In our town, it has never been easier to find a park (except perhaps on certain days in November 2010) and at the supermarket in what is normally the crazy peak just after work hour on pay day night, there were two lanes free. By day, I do my normal things, like alternately harass and adore my kids (actually the adore bit is usually at night when they are asleep), organise food, go to work, visit Mary K, do loads of laundry, conspicuously not manage any other housekeeping and thus witness the slide into Septemberitis which happens after eight months of busyness each year, chat to my friends, discuss the state of the world with FH, and sneak out into the garden even just to admire the current sea of white and yellow on green formed by the daisies on the unmown lawn, the daffodils and the white and yellow irises and the rocket run to seed.
By night I have a new hobby.
I've had this bug before, when I was 19. My flatmate would warn people at parties: "Watch out! She'll talk to you about dead people and cemeteries!" Some people played sport on Saturdays to keep fit; I kept incidentally fit by cycling to cemeteries on the far side of town and working out where my Irish forbears had made their new life in 19th century Christchurch.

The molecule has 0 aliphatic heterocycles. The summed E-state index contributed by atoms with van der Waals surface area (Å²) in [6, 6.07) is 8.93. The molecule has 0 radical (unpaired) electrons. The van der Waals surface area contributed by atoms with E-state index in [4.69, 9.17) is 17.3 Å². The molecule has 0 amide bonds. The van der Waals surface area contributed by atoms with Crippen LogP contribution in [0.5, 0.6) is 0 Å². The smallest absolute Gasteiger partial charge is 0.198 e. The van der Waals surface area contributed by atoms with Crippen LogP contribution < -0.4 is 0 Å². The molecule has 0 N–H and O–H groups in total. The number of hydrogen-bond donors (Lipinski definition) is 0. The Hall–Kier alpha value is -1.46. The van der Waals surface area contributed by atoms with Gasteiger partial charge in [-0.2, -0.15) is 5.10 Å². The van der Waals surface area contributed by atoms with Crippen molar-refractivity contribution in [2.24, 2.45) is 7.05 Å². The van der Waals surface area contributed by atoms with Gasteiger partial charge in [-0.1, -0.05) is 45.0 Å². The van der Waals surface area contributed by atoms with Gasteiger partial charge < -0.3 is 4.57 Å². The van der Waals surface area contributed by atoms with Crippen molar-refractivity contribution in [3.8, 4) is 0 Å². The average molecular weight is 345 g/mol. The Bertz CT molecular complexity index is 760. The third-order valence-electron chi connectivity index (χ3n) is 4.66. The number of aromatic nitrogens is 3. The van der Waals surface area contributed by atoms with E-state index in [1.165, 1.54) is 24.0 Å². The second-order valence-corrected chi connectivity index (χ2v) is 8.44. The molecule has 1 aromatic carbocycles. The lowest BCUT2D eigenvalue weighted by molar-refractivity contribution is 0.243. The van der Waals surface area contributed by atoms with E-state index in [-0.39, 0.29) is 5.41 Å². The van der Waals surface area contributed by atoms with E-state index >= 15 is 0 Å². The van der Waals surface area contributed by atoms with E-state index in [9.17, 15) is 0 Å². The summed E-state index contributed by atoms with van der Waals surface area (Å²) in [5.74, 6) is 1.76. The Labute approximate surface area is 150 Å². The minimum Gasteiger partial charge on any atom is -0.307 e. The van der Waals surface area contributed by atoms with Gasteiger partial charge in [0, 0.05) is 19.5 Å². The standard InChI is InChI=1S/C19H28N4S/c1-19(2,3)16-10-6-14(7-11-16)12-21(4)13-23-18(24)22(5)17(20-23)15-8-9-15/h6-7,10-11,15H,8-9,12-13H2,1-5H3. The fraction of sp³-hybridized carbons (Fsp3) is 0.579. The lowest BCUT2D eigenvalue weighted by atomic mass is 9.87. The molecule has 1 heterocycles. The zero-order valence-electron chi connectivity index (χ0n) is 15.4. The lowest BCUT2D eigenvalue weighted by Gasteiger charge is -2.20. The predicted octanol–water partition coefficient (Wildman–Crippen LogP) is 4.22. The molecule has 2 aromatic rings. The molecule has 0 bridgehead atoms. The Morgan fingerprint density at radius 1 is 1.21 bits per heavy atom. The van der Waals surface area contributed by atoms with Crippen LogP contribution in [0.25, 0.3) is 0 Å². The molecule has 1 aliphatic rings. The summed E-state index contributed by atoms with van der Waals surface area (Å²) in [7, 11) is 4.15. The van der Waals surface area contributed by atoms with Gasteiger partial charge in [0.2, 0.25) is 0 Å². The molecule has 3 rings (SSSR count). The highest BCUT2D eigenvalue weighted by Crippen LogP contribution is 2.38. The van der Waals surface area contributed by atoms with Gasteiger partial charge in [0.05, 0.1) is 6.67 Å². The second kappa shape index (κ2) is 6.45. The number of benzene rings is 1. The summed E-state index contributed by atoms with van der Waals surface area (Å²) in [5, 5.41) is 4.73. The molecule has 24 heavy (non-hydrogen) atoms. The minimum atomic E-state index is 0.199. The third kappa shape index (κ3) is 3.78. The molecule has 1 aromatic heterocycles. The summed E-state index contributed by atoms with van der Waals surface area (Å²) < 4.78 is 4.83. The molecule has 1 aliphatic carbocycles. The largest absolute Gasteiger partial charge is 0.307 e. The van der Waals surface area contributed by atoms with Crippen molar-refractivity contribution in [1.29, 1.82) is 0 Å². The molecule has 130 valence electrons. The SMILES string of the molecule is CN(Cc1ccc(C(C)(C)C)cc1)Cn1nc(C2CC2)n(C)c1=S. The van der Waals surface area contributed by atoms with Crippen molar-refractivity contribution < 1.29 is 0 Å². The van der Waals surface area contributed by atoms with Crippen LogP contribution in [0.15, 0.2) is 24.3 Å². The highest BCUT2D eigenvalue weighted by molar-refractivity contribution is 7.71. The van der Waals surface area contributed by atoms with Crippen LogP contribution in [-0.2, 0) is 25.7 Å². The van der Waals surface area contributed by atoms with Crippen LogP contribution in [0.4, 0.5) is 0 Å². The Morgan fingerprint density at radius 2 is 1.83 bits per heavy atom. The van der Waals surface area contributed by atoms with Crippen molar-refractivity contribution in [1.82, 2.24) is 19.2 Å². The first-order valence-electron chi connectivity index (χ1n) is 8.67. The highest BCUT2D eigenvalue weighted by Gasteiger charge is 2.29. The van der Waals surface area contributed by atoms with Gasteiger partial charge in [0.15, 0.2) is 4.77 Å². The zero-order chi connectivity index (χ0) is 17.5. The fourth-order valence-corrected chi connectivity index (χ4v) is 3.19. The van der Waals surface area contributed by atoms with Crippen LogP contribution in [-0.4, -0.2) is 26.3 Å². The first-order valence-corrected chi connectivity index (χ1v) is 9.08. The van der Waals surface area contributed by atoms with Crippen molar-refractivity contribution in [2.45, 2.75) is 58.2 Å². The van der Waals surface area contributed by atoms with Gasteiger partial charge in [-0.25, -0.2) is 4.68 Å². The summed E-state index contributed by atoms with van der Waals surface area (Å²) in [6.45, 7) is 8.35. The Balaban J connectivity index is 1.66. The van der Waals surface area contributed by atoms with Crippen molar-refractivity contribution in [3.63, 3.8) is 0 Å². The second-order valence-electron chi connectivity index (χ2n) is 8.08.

This time, I've got the bug for my Cornish stories. When I was 19, the internet was still some silicone valley pipe dream. Now, there is so much I can find out online. I've been finding out about my great grandmother and my great grandfather who emigrated separately from Cornwall and married in New Zealand. Along the way, I'm learning a little about their siblings and the places they've been. I've been looking up history articles to learn some more context, particularly about the links between Penarth, near Cardiff, and Cornwall.
Not so far from life in Wetville after all. Massive emigration from Cornwall 1861-1901 was prompted in part by the closure of the tin mines. Cornish miners were valued world wide for their high level of skill in deep mining. The mines in Glamorgan, Wales, or the docks for exporting the coals in Penarth, part of Glamorgan, appear to have been the reason that some of my ancestors moved to Penarth before eventually moving to Western Australia. When I found that one of my great grandmother's sisters had moved, with her Cornish husband and the first couple of children, to Penarth, where they had more children, it suggested an origin for an old, delicately made pin with 'PENARTH' on it and surrounded by flowers that Mary K gave me earlier this week:
My camera couldn't manage to retain clarity on such a small object, so the script is illegible and flowers a bit fuzzy.